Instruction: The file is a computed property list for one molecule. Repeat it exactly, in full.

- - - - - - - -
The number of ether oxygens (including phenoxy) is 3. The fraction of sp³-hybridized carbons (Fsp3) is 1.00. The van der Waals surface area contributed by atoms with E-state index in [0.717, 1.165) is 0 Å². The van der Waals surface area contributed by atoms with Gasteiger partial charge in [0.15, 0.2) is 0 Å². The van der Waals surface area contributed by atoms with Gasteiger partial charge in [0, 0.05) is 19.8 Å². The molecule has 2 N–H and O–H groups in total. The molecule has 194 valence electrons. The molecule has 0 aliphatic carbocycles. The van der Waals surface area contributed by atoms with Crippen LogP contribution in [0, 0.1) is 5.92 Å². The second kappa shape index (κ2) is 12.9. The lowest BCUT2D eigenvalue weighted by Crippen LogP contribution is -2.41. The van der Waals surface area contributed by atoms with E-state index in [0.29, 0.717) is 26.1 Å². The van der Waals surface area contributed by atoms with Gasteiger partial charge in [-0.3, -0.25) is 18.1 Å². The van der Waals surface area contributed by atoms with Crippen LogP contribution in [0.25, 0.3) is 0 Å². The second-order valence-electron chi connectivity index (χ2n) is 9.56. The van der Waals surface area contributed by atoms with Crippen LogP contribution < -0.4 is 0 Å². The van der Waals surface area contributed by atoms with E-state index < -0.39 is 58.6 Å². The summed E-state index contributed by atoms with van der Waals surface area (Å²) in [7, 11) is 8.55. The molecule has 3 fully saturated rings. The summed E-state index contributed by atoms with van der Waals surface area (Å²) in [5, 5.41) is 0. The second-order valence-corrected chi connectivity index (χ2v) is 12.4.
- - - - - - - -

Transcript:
The number of ether oxygens (including phenoxy) is 3. The fraction of sp³-hybridized carbons (Fsp3) is 1.00. The van der Waals surface area contributed by atoms with E-state index in [0.717, 1.165) is 0 Å². The van der Waals surface area contributed by atoms with Gasteiger partial charge in [0.15, 0.2) is 0 Å². The van der Waals surface area contributed by atoms with Gasteiger partial charge in [0, 0.05) is 19.8 Å². The molecule has 2 N–H and O–H groups in total. The molecule has 194 valence electrons. The molecule has 0 aliphatic carbocycles. The van der Waals surface area contributed by atoms with Crippen LogP contribution in [0, 0.1) is 5.92 Å². The second kappa shape index (κ2) is 12.9. The lowest BCUT2D eigenvalue weighted by Crippen LogP contribution is -2.41. The van der Waals surface area contributed by atoms with E-state index in [0.29, 0.717) is 26.1 Å². The van der Waals surface area contributed by atoms with Gasteiger partial charge in [-0.3, -0.25) is 18.1 Å². The van der Waals surface area contributed by atoms with Crippen LogP contribution in [0.25, 0.3) is 0 Å². The second-order valence-electron chi connectivity index (χ2n) is 9.56. The van der Waals surface area contributed by atoms with Crippen LogP contribution < -0.4 is 0 Å². The van der Waals surface area contributed by atoms with E-state index < -0.39 is 58.6 Å². The summed E-state index contributed by atoms with van der Waals surface area (Å²) in [7, 11) is 8.55. The molecule has 3 fully saturated rings. The summed E-state index contributed by atoms with van der Waals surface area (Å²) in [5, 5.41) is 0. The second-order valence-corrected chi connectivity index (χ2v) is 12.4.